During this week, which marks the 496th anniversary of the Protestant Reformation, I’ve been reading about the man credited with its beginning. It was on October 31, 1517 that Martin Luther nailed his 95 Theses on the door of the Castle Church in Wittenberg, Germany. It was there that he took his stand for the authority of the Scriptures instead of Church, Pope, or Councils.
There were five distinguishing beliefs that marked Luther’s commitment to Scripture, its Verbal Inspiration, its Divine Inerrancy, its Supreme Authority, its Intrinsic Clarity, and its Complete Sufficiency. Let’s take a brief look at each one of these distinguishing characteristics of the Scripture.
VERBAL ISPIRATION. Luther believed that the Bible is divinely inspired or “God breathed” (II Timothy 3:16). Luther firmly believed that when the Bible speaks, God speaks. The Author of the Bible? God Himself. Therefore, Luther did not believe in private revelations to men. He said, “Whenever you hear anyone boast that he has a special revelation from the Holy Spirit and it has no basis in God’s Word, the Bible, it is the work of the devil.” Luther believed that only the Bible, not mystical instructions of men, is to be preached.
DIVINE INERRANCY. Luther maintained and taught that God’s Word is absolutely pure and infallibly true. Luther believed that God cannot lie. Therefore, all Scripture will come to pass, every promise will be realized, every prophecy fulfilled, and every judgment carried out. He said, “If Gold has said it, it must also come to pass. For no one should ask whether it is possible but should only determine whether God has said it.” As Scripture says, “It is impossible for God to lie” (Hebrews 6:18).
SUPREME AUTHORITY. Luther was convinced that Scripture alone, not Scripture and the Roman Catholic Church, is the supreme authority for believers. In a day when the pope, the church councils, dogma, and religious tradition reigned, Luther taught that all things must be measured against the unchangeable plumb line of biblical truth. Luther insisted that the Word of God must rule and reign in the heart of preachers. Luther said, “He (the preacher) must be subject to no one and have no master except the Word of God. God does not want anything at all on your own initiative without His Word.”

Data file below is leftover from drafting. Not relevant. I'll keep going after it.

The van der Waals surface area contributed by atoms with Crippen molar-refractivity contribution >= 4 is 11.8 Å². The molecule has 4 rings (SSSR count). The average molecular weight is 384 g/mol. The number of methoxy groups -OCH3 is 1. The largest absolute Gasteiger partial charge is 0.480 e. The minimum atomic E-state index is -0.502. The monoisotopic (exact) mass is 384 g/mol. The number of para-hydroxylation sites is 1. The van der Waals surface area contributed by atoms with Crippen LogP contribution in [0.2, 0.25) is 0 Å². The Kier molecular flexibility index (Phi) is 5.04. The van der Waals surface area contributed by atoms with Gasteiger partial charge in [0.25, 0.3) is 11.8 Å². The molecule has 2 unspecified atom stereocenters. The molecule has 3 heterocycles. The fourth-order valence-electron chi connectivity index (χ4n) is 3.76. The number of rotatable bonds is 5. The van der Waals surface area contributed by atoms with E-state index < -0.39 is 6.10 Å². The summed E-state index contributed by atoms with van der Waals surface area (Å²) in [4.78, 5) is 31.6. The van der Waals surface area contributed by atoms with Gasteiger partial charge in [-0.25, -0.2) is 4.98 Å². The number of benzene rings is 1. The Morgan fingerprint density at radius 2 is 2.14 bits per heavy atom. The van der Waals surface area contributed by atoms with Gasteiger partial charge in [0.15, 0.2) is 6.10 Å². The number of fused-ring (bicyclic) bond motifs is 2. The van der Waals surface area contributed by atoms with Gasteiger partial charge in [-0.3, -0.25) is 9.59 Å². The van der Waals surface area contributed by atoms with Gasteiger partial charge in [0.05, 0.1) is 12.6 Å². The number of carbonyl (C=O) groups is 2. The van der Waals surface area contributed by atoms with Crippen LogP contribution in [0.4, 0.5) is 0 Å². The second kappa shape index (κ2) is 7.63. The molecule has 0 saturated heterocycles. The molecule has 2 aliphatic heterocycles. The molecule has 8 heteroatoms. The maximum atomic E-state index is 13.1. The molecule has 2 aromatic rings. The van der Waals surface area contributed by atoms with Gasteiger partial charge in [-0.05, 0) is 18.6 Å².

INTRINSIC CLARITY. The Roman Catholic Church withheld the Bible from the common people, claiming that they could not understand it. Rome said that the pope must interpret it for the laity. Luther said, “No clearer book has been written on earth than the Holy Scripture. There is not on earth a book more lucidly written than the Holy Scripture. Luther believed that the Word is crystal clear, plainly understandable for ordinary Christians, thus, one of his great works was to translate the Bible into the common everyday language of his people.
COMPLETE SUFFICIENCY. Luther affirmed that Scripture lacks nothing that God desires for He people to know and to accomplish. “My word shall not return to Me empty, but it shall accomplish that which I purpose, and shall succeed in the thing for which I sent it” (Isaiah 55:11). Luther believe that Scripture is fully capable of producing God’s intended results on the earth, in the church as well as in the life of the individual believer.
Luther was a Word-driven preacher. In the pulpit He was committed to the exposition of Scripture. It was the supreme authority of Scripture which drove him to proclaim God’s Word in his day. Asked to explain the success of the Reformation, Luther said, “I simply taught, preached, and wrote God’s Word; otherwise I did nothing.”
If you would like to know more about this brave father of the Reformation, let me recommend The Heroic Boldness of Martin Luther by Steven J. Lawson. It is a short and concise book about the great reformers life.